What Prostate Changes You Should Be Aware Of What Prostate Changes You Should Be Aware Of
National Cancer Institute
You may be reading this booklet because you are having prostate problems. The booklet can help answer your questions about prostate changes that happen with age, such as:
What are common prostate changes?
How are these changes treated?
What do I need to know about testing for prostate changes, including cancer?
This booklet can give you basic information about common prostate changes. If you are making decisions about prostate cancer treatment, there are other resources available. See the For More Information section.
What is the prostate?
The prostate is a small gland in men. It is part of the male reproductive system.
The prostate is about the size and shape of a walnut. It sits low in the pelvis, below the bladder and just in front of the rectum. The prostate helps make semen, the milky fluid that carries sperm from the testicles through the penis when a man ejaculates.
The prostate surrounds part of the urethra, a tube that carries urine out of the bladder and through the penis.
How does the prostate change as you get older?
The prostate gland surrounds the tube (urethra) that passes urine. This can be a source of problems as a man ages because:
The prostate tends to grow bigger with age and may squeeze the urethra (see drawing) or
A tumor can make the prostate bigger
These changes, or an infection, can cause problems passing urine. Sometimes men in their 30s and 40s may begin to have these urinary symptoms and need medical attention. For others, symptoms aren’t noticed until much later in life. Be sure to tell your doctor if you have any urinary symptoms.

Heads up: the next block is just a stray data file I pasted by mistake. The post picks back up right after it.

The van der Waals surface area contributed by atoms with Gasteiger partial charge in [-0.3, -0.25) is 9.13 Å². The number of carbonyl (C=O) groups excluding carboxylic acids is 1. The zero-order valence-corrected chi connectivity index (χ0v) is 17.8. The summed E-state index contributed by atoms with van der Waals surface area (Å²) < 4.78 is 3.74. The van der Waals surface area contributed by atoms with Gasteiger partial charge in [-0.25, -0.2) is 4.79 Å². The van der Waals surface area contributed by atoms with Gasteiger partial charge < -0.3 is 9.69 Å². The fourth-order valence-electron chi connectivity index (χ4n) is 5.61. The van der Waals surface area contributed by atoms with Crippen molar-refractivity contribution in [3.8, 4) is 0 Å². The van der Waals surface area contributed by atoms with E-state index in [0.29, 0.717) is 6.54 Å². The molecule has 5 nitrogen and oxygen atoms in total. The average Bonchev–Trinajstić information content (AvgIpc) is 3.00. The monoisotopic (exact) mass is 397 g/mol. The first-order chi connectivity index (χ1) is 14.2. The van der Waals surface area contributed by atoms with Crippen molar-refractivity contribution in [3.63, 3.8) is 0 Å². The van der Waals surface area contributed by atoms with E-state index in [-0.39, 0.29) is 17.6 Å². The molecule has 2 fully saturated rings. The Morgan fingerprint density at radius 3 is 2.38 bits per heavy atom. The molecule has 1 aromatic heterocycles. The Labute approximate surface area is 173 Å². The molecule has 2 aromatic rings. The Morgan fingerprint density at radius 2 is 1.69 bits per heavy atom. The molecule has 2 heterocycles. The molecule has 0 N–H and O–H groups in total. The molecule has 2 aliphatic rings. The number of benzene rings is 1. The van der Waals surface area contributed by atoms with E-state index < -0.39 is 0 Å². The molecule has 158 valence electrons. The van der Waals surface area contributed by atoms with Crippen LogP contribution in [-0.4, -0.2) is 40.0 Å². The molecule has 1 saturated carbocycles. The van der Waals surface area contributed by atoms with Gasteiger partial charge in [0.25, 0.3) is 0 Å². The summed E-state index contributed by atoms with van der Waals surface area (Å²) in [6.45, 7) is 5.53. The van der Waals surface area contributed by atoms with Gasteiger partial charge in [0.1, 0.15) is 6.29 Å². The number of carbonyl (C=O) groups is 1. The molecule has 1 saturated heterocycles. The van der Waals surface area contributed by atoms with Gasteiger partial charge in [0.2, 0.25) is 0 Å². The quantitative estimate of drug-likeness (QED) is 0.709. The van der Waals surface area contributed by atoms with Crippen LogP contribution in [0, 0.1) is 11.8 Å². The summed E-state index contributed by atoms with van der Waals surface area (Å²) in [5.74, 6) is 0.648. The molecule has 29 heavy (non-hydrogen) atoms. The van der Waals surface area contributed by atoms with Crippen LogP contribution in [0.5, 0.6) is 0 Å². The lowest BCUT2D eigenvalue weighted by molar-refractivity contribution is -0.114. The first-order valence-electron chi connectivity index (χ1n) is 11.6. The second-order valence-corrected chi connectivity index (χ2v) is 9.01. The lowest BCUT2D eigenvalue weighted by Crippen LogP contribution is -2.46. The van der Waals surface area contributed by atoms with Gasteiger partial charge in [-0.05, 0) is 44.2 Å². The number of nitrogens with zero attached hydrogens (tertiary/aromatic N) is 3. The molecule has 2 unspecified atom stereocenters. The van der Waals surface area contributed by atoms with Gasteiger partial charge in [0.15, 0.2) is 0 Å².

Tell your doctor if you:
Are passing urine more during the day
Have an urgent need to pass urine
Have less urine flow
Feel burning when you pass urine
Need to get up many times during the night to pass urine
What prostate changes should you be aware of?
Growing older raises your risk of prostate problems. The three most common prostate problems are:
Enlarged prostate ( BPH, or benign prostatic hyperplasia)
One change does not lead to another. For example, having prostatitis or an enlarged prostate does not raise your chance of prostate cancer. It is also possible for you to have more than one condition at the same time.
Most men have prostate changes that are not cancer.
What are common tests for prostate changes?
Abnormal findings from any of these tests can help diagnose a problem and suggest the next steps to take:
DRE (digital rectal exam)–a test to feel the prostate
PSA (prostate-specific antigen) test–a blood test
Biopsy–a test to check for cancer